Few agencies use information kiosks, point-of-sale card reading machines, interactive electronic building directories, or other types of 'information transaction machines,' also called 'ITMs.' Fifty-nine of the 81 agencies reported that they do not use ITMs of any kind.
Examples of ways that agencies use ITMs include:
- providing the public with up-to-date information of locally available HUD homes;
- allowing customers to use credit cards to purchase goods at military base stores; and
- providing updated information of federal employment opportunities, nation-wide.
People with most types of disabilities encounter barriers to use for existing federal ITMs. People with mobility impairments, such as those who use wheelchairs, often find that the ITMs are located on inaccessible routes or do not have sufficient clear floor space to all people who use wheelchairs to approach them. Blind people are rarely able to use federal ITMs, since most of them provide information exclusively in a visual format -- often using touchscreen technology. Many people with low vision have difficulty using federal ITM's, as most do not allow users to change color settings or display sizes. People who are deaf or hard of hearing encounter fewer barriers, as most ITMs do not convey information audibly. People who cannot read or who have difficulty reading due to cognitive impairments or learning disabilities may also have trouble using federal ITMs, as most do not provide audio output and are not equipped with voice recognition technology.
Many of these ITMs could be made more accessible to people with mobility impairments, such as those who use wheelchairs, simply by moving them to more accessible locations. Most of the other barriers can be more properly addressed by manufacturers during the design process.
While section 508 does not require agencies to retroactively remove barriers (although agencies continue to have nondiscrimination and reasonable accommodation obligations under sections 501 and 504 of the Rehabilitation Act), agencies with inaccessible ITMs should ensure that the programs or services for which nondisabled people use ITMs are accessible to people with disabilities through alternate means.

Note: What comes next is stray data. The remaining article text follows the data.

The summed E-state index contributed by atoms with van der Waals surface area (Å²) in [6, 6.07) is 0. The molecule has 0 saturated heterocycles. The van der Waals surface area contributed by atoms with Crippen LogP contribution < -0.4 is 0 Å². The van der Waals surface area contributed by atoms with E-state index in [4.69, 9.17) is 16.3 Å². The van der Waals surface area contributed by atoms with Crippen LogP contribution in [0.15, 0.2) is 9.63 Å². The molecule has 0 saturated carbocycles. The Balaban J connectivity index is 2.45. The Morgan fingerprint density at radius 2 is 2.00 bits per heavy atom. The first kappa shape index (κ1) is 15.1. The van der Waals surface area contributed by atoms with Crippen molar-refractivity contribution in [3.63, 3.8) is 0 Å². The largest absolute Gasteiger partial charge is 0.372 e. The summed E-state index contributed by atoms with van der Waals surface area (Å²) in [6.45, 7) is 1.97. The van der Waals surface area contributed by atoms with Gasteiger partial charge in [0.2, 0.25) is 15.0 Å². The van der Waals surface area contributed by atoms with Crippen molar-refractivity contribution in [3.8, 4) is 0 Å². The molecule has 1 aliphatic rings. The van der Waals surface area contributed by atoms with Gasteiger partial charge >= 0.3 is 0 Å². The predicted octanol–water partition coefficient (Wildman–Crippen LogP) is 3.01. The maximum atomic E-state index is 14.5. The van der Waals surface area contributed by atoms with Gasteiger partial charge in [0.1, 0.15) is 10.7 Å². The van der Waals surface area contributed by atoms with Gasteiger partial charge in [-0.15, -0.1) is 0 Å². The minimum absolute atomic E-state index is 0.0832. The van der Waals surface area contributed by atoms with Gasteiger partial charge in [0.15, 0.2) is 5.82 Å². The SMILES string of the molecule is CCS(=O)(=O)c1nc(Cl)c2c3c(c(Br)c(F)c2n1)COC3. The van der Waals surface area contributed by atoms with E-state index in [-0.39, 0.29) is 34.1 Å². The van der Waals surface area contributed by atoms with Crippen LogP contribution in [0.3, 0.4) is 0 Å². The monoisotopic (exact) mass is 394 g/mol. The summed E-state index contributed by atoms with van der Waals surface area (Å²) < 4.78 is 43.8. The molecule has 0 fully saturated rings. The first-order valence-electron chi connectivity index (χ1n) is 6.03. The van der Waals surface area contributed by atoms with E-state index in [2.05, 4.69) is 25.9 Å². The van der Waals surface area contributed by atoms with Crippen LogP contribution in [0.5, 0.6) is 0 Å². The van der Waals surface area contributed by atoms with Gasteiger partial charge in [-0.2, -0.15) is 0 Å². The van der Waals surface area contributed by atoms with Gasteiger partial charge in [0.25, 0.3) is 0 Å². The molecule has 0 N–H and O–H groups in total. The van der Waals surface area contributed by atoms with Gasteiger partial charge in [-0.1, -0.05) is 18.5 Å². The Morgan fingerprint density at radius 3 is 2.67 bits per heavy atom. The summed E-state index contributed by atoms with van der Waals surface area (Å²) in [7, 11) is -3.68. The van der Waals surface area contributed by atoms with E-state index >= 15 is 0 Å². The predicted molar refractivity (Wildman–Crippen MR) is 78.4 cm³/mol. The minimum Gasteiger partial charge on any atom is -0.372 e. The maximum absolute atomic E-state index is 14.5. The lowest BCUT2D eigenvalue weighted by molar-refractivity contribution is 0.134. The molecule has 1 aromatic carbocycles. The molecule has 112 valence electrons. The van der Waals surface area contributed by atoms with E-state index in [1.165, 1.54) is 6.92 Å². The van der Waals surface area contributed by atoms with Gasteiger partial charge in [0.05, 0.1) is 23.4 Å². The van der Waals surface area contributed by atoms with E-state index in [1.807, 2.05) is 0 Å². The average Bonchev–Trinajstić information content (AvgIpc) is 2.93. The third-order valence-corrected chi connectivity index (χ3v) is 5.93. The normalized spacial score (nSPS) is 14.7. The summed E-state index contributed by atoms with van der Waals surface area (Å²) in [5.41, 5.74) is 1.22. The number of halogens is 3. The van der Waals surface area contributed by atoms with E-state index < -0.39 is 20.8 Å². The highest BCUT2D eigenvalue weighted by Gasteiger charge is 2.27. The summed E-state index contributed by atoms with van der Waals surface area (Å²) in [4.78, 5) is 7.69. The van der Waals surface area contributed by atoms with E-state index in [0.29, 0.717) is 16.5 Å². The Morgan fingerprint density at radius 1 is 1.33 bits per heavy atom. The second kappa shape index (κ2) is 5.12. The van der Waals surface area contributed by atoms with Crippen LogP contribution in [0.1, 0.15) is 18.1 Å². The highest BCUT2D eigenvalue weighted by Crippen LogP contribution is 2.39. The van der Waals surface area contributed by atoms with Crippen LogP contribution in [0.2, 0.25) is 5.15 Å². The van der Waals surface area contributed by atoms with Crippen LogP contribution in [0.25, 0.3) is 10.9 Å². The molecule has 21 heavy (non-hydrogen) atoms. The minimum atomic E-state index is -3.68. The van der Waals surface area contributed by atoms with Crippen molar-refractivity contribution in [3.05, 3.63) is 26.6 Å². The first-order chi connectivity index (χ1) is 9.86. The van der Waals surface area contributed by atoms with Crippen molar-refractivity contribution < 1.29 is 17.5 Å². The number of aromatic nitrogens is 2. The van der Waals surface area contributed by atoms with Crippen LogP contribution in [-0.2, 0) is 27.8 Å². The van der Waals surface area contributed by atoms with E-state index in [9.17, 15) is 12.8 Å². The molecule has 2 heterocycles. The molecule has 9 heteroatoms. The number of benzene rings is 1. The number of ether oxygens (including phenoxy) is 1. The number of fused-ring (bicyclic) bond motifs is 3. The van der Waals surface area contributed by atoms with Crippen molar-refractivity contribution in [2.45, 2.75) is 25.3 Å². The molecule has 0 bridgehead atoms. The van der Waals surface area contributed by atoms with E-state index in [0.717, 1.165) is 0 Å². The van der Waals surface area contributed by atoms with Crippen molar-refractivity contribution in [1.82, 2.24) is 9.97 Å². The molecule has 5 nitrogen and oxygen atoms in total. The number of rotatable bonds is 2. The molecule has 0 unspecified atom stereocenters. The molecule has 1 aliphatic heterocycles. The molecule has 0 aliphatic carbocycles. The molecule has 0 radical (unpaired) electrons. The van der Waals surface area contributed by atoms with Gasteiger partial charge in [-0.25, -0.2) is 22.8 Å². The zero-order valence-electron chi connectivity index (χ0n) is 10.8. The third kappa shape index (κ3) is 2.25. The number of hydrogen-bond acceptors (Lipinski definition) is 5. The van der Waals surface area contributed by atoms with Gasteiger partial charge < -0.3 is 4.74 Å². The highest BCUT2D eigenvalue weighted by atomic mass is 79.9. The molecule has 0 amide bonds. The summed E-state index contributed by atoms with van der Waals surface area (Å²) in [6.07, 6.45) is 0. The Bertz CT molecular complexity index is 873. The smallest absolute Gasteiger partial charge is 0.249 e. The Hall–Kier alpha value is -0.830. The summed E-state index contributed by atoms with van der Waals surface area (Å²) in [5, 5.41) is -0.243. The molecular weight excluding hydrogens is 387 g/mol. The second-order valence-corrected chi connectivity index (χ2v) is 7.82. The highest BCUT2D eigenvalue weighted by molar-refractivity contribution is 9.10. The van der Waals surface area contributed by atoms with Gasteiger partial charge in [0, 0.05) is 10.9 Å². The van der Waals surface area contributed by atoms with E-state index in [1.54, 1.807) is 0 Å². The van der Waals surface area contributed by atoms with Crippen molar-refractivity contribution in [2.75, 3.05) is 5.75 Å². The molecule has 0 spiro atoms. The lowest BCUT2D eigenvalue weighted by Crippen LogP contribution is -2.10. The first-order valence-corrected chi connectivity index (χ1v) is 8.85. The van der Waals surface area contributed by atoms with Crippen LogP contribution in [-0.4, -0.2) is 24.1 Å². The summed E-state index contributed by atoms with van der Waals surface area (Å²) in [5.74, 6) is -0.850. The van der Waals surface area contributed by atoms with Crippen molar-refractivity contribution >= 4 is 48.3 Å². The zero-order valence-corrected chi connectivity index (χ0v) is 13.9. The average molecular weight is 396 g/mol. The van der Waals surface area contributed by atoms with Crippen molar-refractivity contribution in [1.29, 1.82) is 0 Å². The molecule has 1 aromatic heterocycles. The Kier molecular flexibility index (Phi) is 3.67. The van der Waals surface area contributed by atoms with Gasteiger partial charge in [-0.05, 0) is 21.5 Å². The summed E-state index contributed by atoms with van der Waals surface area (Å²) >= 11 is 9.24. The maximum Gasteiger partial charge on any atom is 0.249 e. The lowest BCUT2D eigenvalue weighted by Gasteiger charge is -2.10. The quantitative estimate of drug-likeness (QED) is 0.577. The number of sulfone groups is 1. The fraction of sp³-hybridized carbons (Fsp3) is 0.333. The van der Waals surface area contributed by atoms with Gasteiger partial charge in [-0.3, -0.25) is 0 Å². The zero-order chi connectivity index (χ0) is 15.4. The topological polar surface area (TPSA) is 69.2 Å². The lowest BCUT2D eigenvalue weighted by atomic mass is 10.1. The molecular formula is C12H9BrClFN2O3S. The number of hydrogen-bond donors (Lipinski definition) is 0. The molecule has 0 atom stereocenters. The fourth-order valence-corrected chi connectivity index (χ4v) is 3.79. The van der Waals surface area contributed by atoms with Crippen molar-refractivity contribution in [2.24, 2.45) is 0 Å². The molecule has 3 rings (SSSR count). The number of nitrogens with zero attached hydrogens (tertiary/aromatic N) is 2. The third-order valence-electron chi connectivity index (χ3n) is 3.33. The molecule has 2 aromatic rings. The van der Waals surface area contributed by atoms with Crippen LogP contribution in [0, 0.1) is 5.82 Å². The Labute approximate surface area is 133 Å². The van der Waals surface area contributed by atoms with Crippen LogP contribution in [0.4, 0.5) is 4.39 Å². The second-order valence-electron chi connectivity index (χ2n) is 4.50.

The Evaluation Tools
Federal agencies' components were asked to evaluate, both objectively and subjectively, their 10 most widely used ITMs (Information Transaction Machines) for accessibility. The agencies used the "ITM Accessibility Checklist," developed by the Department of Justice, for the objective portion of their survey. Agencies performed a subjective evaluation having users with a wide variety of disabilities test ITMs for accessibility and describe the accessibility successes and problems they encountered during these exercises, including any suggestions for improvement.
Because of anticipated low usage, the Department provided components the opportunity to skip this part of the Component Questionnaire if they did not have any ITMs.
For each of the 10 ITMs evaluated, components were instructed to provide the following identifying and descriptive information:
- Number of units operated or used by component
- Weekly usage by members of the public and federal employees
- Hours of availability
- Type (chosen from the following list)
- (a)automated teller machine (ATM)
(b) ticket vending machine
(c) information or computer kiosk
(d) electronic building directory
(e) point-of-sale card payment system
(f) fare machine
(g) other (describe)
Components were then instructed to evaluate each page using both objective and subjective evaluation tools.
Few agencies currently use ITMs, so little information is available. Fifty-nine of the 81 agencies, including 247 of the 289 reporting components, indicated that they do not use ITMs. We received only 82 ITM surveys. ITM use appears to be particularly limited within smaller agencies and those with limited interaction with the public. Because of the small data pool, the Department's analysis and conclusions should only be considered as rough generalizations of the accessibility of ITMs.
I. Objective Survey Tool: The "ITM Accessibility Checklist"(2)
The "ITM Accessibility Checklist" was based, in part, on the publication "User Needs, and Strategies for Addressing Those Needs" (Trace Guidelines) by the Trace Research and Development Center of the University of Wisconsin-Madison, which can be found at:http://www.trace.wisc.edu/world/kiosks/itms/needs.html
The development of the Trace Center's publication was funded by the National Institute on Disability and Rehabilitation Research (NIDRR) of the U.S. Department of Education under grant number H133E30012.(3) This Web page also provides useful guidance and explanation for ITMs accessibility. In addition, several questions in the Component Questionnaire are based on the Uniform Federal Accessibility Standards (UFAS), which establish design and construction standards for federal and federally-funded facilities under the Architectural Barriers Act of 1968, 42 U.S.C. §§ 4151 et seq.,(4) and on the ADA Standards for Accessible Design, 28 C.F.R. Pt. 36, Appendix A (ADA Standards), which are design and construction standards for entities subject to titles II and III of the Americans with Disabilities Act, 42 U.S.C. § 12182, et seq.(5)
The "Objective" discussion of ITMs is divided into three subparts:
- Review of Survey Questions. This subpart reviews the individual survey questions, providing both an explanation of the question and the results of the components' self-evaluations. Background information is provided for each question that explains the accessibility issues underlying it.